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Employing Immigrants Means Adapting to Cultural Differences

During my managerial career, I have had the opportunity to work with a number of recent immigrants to our country. Most come here to make a better life for themselves and their families. They seek opportunity and access to the American dream by entering the labor market in entry-level jobs.
Some have suffered greatly and taken years to get here, and their life stories could bring most of us to tears. I have found this group of employees to be reliable and very productive.
I first started working with immigrants in Salt Lake City, Utah. Many of them were recent converts to the Church of Jesus Christ of Latter-day Saints (Mormons).
I thought the prevalence of immigrants was unique to the Salt Lake area, but throughout the years I have seen a consistent need for recent immigrants to find employment no matter what state I lived in. I have become an advocate of working with immigration services.
The employees in my laundry accurately reflect the various waves of immigration that have come to the Roanoke Valley. I have employees who hail from Bosnia, North Korea, Cuba, Somalia, Iraq and the Sudan.
Laundry managers regularly complain about the difficulty of finding good candidates to hire. Good entry-level employees are difficult to find no matter how the economy is doing. Poor hiring results in high turnover rates, poor productivity, poor morale, increased employee theft and an increase in industrial accidents.
Would it be worth learning to work with people who speak a different language in order to solve these problems?
My first management job was at the LDS Hospital Laundry in Salt Lake City back in 1974. I was responsible for a shift of 45 employees, the majority of whom did not speak English.
I had a large group of Polynesian employees from the island of Tonga who spoke their native language, as well as three or four Vietnamese, four Spanish and another person who spoke Portuguese. I was the only person in the entire crew who spoke English as their primary language.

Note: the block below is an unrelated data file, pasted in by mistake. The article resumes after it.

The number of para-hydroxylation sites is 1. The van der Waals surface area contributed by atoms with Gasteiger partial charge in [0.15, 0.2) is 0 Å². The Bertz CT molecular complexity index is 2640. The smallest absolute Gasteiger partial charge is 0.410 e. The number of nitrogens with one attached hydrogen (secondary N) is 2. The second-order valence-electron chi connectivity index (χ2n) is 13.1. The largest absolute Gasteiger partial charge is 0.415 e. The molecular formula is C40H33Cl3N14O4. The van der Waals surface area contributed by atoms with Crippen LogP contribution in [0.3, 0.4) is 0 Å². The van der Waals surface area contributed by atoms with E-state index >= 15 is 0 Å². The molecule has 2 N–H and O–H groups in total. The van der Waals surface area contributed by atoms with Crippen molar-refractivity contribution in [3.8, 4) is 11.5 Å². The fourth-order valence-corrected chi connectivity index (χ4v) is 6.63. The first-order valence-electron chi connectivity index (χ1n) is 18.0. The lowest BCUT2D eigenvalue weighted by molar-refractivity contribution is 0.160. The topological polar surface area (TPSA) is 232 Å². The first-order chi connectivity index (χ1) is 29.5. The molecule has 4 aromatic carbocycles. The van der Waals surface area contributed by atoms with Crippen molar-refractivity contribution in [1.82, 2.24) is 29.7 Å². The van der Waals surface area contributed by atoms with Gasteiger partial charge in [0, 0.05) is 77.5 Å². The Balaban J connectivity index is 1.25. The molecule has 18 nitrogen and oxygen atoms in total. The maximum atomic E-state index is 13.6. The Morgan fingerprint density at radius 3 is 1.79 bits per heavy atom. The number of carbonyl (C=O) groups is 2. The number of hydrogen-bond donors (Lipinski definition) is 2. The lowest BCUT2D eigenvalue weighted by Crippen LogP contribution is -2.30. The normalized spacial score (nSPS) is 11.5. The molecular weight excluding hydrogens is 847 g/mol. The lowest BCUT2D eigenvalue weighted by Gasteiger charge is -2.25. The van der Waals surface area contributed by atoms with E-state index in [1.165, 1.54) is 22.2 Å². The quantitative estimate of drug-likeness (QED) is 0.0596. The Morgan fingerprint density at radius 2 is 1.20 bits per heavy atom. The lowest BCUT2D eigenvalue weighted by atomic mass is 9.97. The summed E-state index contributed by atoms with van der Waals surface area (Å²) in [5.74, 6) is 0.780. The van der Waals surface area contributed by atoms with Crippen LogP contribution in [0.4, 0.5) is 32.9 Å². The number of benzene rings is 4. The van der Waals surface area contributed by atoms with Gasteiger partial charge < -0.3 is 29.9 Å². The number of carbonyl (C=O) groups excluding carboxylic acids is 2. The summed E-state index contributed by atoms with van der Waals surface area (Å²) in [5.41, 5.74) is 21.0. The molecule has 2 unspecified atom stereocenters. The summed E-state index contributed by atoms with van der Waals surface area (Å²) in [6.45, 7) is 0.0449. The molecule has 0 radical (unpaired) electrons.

I learned to train employees using the show-and-do method made popular by the Boy Scouts of America. First, I would show the employee what they were to do and then I would have them do it. I would correct errors in technique by example and would stay with the employee until they could do the job correctly. Training in this manner is far superior to just telling someone what to do!
Several bilingual employees helped me explain company policies to the other employees. I learned a few words in each language so I could say hello, thank you and good morning or afternoon. I felt like I needed to know a little just to make them feel comfortable and welcome.
I have learned several lessons the hard way about working with staff members who don’t speak English. First is that you must quickly gain an appreciation for their cultural differences. This came to my attention in Salt Lake City when I began to work with Vietnamese workers.
The normal hand gesture used to call someone over in our country – the uplifted hand with the four fingers motioning toward your body – was a major insult to these people. It seems that in their culture, this gesture is used only for calling dogs, pigs and cattle.
Their signal to beckon someone is the hand is straight in front of you, palm down, and you flex the fingers toward your body. It was a small difference to me but a huge difference to them.
I also learned about the extended Polynesian family. There are basically only four major family names on the island of Tonga. As a result, it seems everyone on the island is related in some way to everyone else.
When I had to discipline one of my Polynesian workers, I risked hurting the feelings of them all. It was important that I was overly fair and above reproach on everything I did regarding my Polynesian workers or I risked losing 30 instead of one.
As I have hired immigrants, I have had to deal with a certain amount of resentment from my existing staff. Their attitude often manifests itself in statements like “These people are taking our jobs” or “Those people are willing to work for less.” We have aggressively tried to manage this problem through diversity training and looking at current events from a historical perspective.
Some employees who do not understand foreign languages become paranoid and are sure others are talking about them and laughing at them. This, too, is a normal reaction and can often go both ways – English and non-English.
I also learned that there were strong prejudices among what appeared to be homogenous groups. It seems the inhabitants of each Polynesian island believes they are the only “true” Polynesians and that people from the other islands are inferior. It would have been difficult to hire a few Samoans to work with the Tongans on staff.
I also learned that people from Mexico consider Guatemalans to be from an inferior country. They do not like to associate with or work near them, even though they all speak Spanish.
To facilitate hiring recent immigrants, it is helpful to offer a salary premium to all bilingual employees (those who speak English plus their native language). You can also offer an added premium to individuals willing to serve as translators. They can help you effectively communicate with employees and easily resolve any misunderstandings.
The tone that management sets about the facility’s willingness to work with and employ recent immigrants can ultimately determine the program’s success or failure.
Recent immigrants are looking for entry-level jobs so they can begin to live the American dream, and we, as managers, need dependable employees who will give us an honest day’s work. It can be a perfect match if we overcome our own fears and give them a chance.

Have a question or comment? E-mail our editor Matt Poe at [email protected].